By Jean Walker
William Isaac Tasker and Henry Asher Mabbott were friends born in Lincolnshire in the late 1800s. They moved to Doncaster to work as Porters on the railway. Porters assisted passengers on the platforms and helped to load the train carriages. In 1913, Henry had a new role as a Shunter, moving trains around the yard. By 1918 they were living together at 42 Prospect Place in Hyde Park. They were both members of the National Union of Railwaymen.
Henry sadly died in 1918, but better news followed as William married Henry’s sister, Rose Mabbott, later that year. They had a son in 1920. By 1929 they had moved to 76 Harrowden Road in Wheatley, and William continued to work on the railway as an LNER Guard.
The third man in this photograph is called Mr Johnson. We are unsure of his background, but he seems to be a good friend of William and Henry.
All the King’s Horses
By Ruth Scott-Chambers
Prior to the First World War, battles had been won or lost by the strategic use of cavalry charges, with soldiers riding on horseback.
However, the development of more advanced weaponry changed how the war was fought. Weapons such as the Maxim gun and heavy artillery shells meant that horses were no longer needed on the front line. Instead, they were used for transport across the battlefield.
In fact, the Army could not have functioned without horses taking supplies, equipment and weapons. They also took wounded soldiers to field hospitals. The British Army Veterinary Corps treated nearly two million horses and mules during the conflict.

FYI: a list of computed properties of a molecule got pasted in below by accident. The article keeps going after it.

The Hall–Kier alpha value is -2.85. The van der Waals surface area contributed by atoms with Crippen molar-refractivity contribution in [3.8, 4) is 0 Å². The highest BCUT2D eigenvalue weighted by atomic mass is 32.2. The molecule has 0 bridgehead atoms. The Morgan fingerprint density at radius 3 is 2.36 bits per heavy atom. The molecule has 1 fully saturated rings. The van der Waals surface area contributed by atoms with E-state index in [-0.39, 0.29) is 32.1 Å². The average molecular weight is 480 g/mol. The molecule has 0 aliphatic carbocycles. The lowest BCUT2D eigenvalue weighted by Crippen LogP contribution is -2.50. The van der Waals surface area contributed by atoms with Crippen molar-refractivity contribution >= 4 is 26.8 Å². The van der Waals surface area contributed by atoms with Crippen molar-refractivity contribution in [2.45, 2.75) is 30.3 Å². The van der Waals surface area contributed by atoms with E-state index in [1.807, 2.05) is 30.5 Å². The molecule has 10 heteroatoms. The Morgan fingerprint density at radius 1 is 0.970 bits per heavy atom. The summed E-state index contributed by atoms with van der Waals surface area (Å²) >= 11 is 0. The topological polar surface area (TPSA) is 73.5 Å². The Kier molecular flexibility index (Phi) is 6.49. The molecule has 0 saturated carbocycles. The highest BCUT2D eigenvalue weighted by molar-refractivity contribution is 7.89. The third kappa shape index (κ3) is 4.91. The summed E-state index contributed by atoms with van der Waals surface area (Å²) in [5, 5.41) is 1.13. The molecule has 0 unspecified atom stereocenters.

This photograph of a soldier on horseback was probably taken at a training camp. In the background are gun carriages which the horses would pull into battle.
In December 1914, the Daily Mail reported that ‘the horses are brave and clever and faithful, wonderfully docile in the art of war, admiral friends as always.’
I Believe I Can Fly!
By Ruth Scott-Chambers
First World War pilots had to believe in themselves because they had a very short life expectancy. In fact, some pilots named themselves ‘The Twenty Minute Club’.
Royal Flying Corps Officer Lake is photographed here beside the Bristol F2 Fighter Plane, affectionately known as ‘Brifit’ or ‘Biff’. This was a two-seater biplane which was used for both fighting and observation. The aircraft was developed by Frank Barnwell at the Bristol Aeroplane Company.
This plane is decorated with the symbol of the swastika. This may come as a surprise, given the sign’s use by the Nazis in the Second World War. However, the swastika has been a symbol of good fortune for thousands of years in many cultures around the world. In the ancient language Sanskrit it signifies ‘well-being’, and it was used by the British and American military in the First World War.